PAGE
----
For Gay and Bi Blood Donors, New Rules but Same Ban

Gay and bisexual men want to contribute to America's blood stocks and have a vital role to play in keeping America healthy. We should demand that the FDA change its policy and keep stereotypes out of blood donation sites.
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If a blood transfusion could save your life, would the sexual orientation or gender identity of your donor matter?

According to our government, the answer is "yes." For over 30 years the U.S. Food and Drug Administration (FDA) maintained a lifetime ban on blood donations from all gay and bisexual men, even if they had sex with another man just once in their lifetime.

This policy is left over from the early days of the HIV and AIDS epidemic, before universal testing for HIV was incorporated in the battery of tests that are performed on all blood donations. In December, after years of protests against this discriminatory and outdated policy, the FDA proposed moving from a lifetime ban to a "deferral" that requires gay and bisexual men to be celibate for one year in order to be eligible to donate blood. Twelve months. Three hundred sixty-five days. This illogical and discriminatory proposal is the same lifetime ban, just dressed differently. Heterosexual men can have safe sex with partner after partner and still donate blood. Yet gay and bisexual men who have safe sex with another man just once a year -- even with an HIV-negative, monogamous partner -- are still banned.

Today the ban means over 360,000 gay and bisexual men who would be otherwise eligible and likely to donate blood are excluded. The result? A loss of over 615,000 pints of blood that could help save the lives of over 1 million people. Just as tragically, this policy promotes the dangerous stereotype that HIV is only a "gay disease."

To underscore the absurdity of the FDA's proposal, GLAAD, GMHC, and Saatchi & Saatchi New York created, a video campaign featuring Tony Award winner Alan Cumming as the head of the fictional U.S. Department of Sexual Abstinence, offering humorous alternatives to sex to help gay and bisexual men stay celibate for a year. Released on Feb. 19, this tongue-in-cheek video has been viewed by over 150,000 people and has generated nearly 17,000 signatures on a petition calling on the FDA to replace its outdated and unscientific blood ban with a system that screens all donors based on whether they engage in high-risk practices that could lead to HIV transmission, and not their sexual orientation or gender identity. After all, HIV is transmitted by what you do, not who you are.

Chile, Italy, Mexico, Spain, South Africa and other countries have implemented blood donation systems that screen all donors for behavior that could lead to HIV exposure. In fact, since Italy implemented this policy in 2001, blood transfusion-related transmissions have actually decreased. The U.S. should be leading the way in adopting the most scientifically advanced blood donation system. Indeed, every major public health organization that collects blood -- the American Red Cross, America's Blood Centers, and American Association of Blood Banks -- has stated that the blood ban is discriminatory and scientifically unnecessary.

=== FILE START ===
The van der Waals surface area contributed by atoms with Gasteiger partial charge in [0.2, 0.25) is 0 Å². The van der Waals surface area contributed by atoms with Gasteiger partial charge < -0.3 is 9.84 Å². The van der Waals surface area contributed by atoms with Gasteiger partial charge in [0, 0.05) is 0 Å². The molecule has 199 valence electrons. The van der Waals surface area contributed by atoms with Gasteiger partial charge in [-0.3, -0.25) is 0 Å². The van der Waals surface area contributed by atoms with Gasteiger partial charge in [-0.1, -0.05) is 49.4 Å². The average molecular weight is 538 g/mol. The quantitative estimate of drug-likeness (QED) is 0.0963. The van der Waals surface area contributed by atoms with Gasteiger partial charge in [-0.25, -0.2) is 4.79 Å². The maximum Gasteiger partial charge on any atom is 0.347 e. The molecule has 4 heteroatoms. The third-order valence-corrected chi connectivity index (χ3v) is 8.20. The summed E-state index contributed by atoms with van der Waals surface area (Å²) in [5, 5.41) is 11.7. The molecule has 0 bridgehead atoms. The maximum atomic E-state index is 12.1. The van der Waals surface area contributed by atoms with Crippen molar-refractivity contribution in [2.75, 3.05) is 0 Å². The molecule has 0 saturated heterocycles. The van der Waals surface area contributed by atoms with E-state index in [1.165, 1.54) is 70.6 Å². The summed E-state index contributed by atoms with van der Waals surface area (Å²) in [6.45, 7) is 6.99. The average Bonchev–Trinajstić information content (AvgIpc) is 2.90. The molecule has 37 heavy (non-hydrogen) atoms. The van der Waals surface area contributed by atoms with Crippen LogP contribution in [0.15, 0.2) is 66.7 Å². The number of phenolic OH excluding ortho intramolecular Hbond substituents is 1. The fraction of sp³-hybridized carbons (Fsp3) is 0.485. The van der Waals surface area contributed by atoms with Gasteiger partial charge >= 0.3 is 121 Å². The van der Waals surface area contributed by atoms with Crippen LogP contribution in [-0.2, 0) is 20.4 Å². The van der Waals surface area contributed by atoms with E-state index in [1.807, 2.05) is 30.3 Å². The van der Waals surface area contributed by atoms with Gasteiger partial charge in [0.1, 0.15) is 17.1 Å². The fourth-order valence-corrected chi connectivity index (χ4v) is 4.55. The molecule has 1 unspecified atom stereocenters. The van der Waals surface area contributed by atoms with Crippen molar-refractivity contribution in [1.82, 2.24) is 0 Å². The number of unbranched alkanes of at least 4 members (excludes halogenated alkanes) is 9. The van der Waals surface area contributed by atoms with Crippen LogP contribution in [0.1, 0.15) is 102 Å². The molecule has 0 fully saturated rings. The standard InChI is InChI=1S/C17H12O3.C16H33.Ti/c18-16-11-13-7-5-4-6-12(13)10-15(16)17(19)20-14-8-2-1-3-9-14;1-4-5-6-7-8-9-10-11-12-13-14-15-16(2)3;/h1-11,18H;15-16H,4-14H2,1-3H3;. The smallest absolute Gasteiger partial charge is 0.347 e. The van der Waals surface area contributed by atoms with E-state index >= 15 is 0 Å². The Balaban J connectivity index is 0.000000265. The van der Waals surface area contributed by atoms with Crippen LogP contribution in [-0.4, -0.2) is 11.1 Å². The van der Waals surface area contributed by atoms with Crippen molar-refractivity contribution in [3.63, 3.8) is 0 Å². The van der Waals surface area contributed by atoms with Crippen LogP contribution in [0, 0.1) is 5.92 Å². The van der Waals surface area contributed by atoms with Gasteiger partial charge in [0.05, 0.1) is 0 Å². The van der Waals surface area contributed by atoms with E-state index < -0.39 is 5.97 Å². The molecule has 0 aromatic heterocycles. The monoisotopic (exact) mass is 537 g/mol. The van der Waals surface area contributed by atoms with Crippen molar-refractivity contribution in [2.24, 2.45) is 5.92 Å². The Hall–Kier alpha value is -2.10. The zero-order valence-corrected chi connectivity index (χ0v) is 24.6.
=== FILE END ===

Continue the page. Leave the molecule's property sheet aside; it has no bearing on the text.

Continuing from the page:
Yes, sexual practice is a risk element, but it pertains to all sex, not just sex between men. The FDA and U.S. Department of Health and Human Services Secretary Sylvia Burwell should respond to the fact that the proposed one-year deferral perpetuates the false impression that only gay and bisexual men are at risk for HIV transmission. In fact, since the height of the crisis, at least 90,000 Americans have contracted HIV through heterosexual sex.

America needs blood. Every two seconds, someone in the U.S. is in need of blood. To put this in perspective, a single liver transplant alone calls for 300 pints of blood. In September 2014 ABC News reported severe blood shortages in major cities including Los Angeles, St. Louis, Detroit, Philadelphia and Baltimore, with some hospitals reporting to being down to a single day's supply. Seasonal trends such as severe winter storms have the potential to impact regional blood supplies. In January, New York City Mayor Bill de Blasio issued a statement that his city's blood supply was experiencing a shortage "due to cancellations related to inclement weather" and urged "healthy New Yorkers to help us rebuild our blood bank." And according to America's Blood Centers, only 63 percent of blood centers have enough blood to meet normal operating demands.

Gay and bisexual men want to contribute to America's blood stocks and have a vital role to play in keeping America healthy. We should demand that the FDA change its policy and keep stereotypes out of blood donation sites.

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